FacultyFaculty/Author Profile
John C. Hendrickson

John C. Hendrickson

U.S. Equal Employment Opportunity Commission
Regional Attorney, Chicago District Office
Chicago, IL, USA

JOHN C. HENDRICKSON has been the Regional Attorney for the Chicago District of the United States Equal Employment Opportunity Commission since 1990.  Mr. Hendrickson is EEOC’s chief legal officer in the District which includes Illinois, Wisconsin, Iowa, Minnesota, North Dakota, and South Dakota. He is responsible for the management of the District’s litigation and for the supervision of its attorneys. 

Prior to joining EEOC in 1981, Mr. Hendrickson was engaged in the private practice of law, including corporate, securities and acquisitions in a major Chicago firm and, also, solo and small firm practice concentrating in complex civil litigation.  Mr. Hendrickson received his B.A. degree from The University of Chicago and graduated cum laude from the Columbia University School of Law in New York. He was elected a Fellow of The College of Labor and Employment Lawyers in 2005. He has received diplomas from the National Institute of Trial Advocacy and the U.S. Office of Personnel Management Federal Executive Institute and from OPM’s Eastern Management Development Center. From 2008 to 2011, Mr. Hendrickson served as one of only two Senior Executive Service Regional Attorneys in EEOC history.

 In 2007, Mr. Hendrickson received the Chicago Bar Association’s inaugural “Labor and Employment Law Benchmark Award” in recognition of his “continued commitment to bettering the Chicago Legal Community in the area of Labor and Employment Law.”  The Journal of the American Bar Association designated him as one of the “Newsmakers of the Year 2007-2008.”  In 2005, the editors of HR Magazine, the journal of the Society for Human Resource Management, in observance of its 50th anniversary, identified Mr. Hendrickson as one of its “50 for History”– “people who–intentionally or not–have changed HR.” He has been repeatedly designated an “Illinois Super Lawyer” and has served as field coordinator of EEOC’s National Trial Skills Workshops.  In October 2009, a business columnist for the Chicago Tribune wrote, “The Chicago office of the EEOC is one of the most aggressive federal agencies around . . . Led by regional attorney John Hendrickson, the EEOC’s  office  at 500 W. Madison St. carries a big stick.”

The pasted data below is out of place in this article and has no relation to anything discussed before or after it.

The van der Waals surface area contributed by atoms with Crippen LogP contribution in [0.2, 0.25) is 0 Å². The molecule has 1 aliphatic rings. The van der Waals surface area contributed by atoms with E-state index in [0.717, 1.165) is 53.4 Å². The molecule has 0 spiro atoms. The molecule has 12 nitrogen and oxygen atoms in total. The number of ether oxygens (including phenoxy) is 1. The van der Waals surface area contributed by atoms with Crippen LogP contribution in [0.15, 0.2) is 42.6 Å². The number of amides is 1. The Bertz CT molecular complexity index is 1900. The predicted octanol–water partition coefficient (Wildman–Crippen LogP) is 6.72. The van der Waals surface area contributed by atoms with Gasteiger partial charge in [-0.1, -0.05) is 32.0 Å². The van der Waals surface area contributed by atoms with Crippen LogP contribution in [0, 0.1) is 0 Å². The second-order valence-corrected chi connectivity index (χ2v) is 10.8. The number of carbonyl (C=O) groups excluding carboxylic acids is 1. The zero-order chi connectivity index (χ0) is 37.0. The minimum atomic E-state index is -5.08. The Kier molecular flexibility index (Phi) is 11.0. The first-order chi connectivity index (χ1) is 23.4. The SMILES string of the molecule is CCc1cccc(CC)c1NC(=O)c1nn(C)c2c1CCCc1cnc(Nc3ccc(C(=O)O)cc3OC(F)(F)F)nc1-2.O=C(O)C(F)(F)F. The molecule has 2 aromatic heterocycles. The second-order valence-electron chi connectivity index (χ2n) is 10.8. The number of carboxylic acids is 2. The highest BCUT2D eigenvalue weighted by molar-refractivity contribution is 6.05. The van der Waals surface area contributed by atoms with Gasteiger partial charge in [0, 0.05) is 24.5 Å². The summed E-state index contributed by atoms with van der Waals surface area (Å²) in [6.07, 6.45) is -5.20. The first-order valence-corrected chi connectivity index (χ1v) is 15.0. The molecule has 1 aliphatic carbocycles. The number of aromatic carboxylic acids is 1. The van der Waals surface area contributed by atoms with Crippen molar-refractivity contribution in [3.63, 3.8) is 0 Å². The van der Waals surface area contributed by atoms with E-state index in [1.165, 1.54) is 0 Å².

In August 2014, LAW 360 wrote of Mr. Hendrickson’s office, “Some management-side attorneys regard the Chicago office as one of the most aggressive of EEOC’s regional offices, populated by some of the agency’s top litigators, [which has] been at the leading edge of some of the agency’s enforcement efforts.”  In September 2014,  LAW 360 wrote, “Multiple management-side attorneys singled out the EEOC’s Chicago district office, along with regional attorney John Hendrickson, as the outpost that tends to push the hardest . . . ‘At the top of the list, obviously, is Chicago. I don’t think there’s any question,’ said [an attorney].”

During his tenure as Regional Attorney, the EEOC Chicago District has been one of the agency’s leading districts nationwide. Mr. Hendrickson’s litigation program has secured  over $250 million for victims of employment discrimination, forced major, long-term changes in personnel polices and practices, and been a leader in compelling outside monitoring of employers’ performance of consent decree reforms.  A few examples of his noteworthy cases are EEOC v. Mitsubishi ($34 million), EEOC v. Sidley & Austin ($27.5 million), EEOC v. The Dial Corporation ($10 million),  EEOC v. Roadway ($10 million),  EEOC v. Yellow Freight/YRC ($11 million), EEOC v. Sears Roebuck ($6.2 million), EEOC v. Supervalu/Jewel ($3.2 million).  Mr. Hendrickson’s office filed EEOC v. Dollar General, the first nationwide class case brought under EEOC’s April 2012 update of its Enforcement Guidance on the Consideration of Arrest and Conviction Records in Employment Decisions. In EEOC v. Mach Mining, a sex discrimination in hiring case litigated by his office, the Seventh Circuit has held that the EEOC’s conduct of its administrative conciliation process is not subject to judicial review; the EEOC has acquiesced in the grant of certiorari by the Supreme Court in Mach.  His pending noteworthy cases also include EEOC v. United Parcel Service and EEOC v. CVS Pharmacy, Inc.

Mr. Hendrickson speaks throughout the country to law school, bar association, continuing legal education, human resource, and other business, professional, and civil rights groups.  He is a member of the bar of Illinois, the United States Supreme Court, the U.S. Court of Appeals for the Seventh Circuit and the U.S. District Courts for the Northern and Central Districts of Illinois.  He is a member of the Northern District of Illinois Trial Bar.   His article “Why It Is They and Not We Who Sit on the Woolsack—A Motion to Dismiss in EEOC v. United Parcel Service in the Northern District of Illinois” was published in 2014 in the Indiana Journal of Law and Social Equality:   Vol. 2, Iss. 1, Article 5; available at: http://www.repository.law.indiana.edu/ijlse/vol2/iss1/5.


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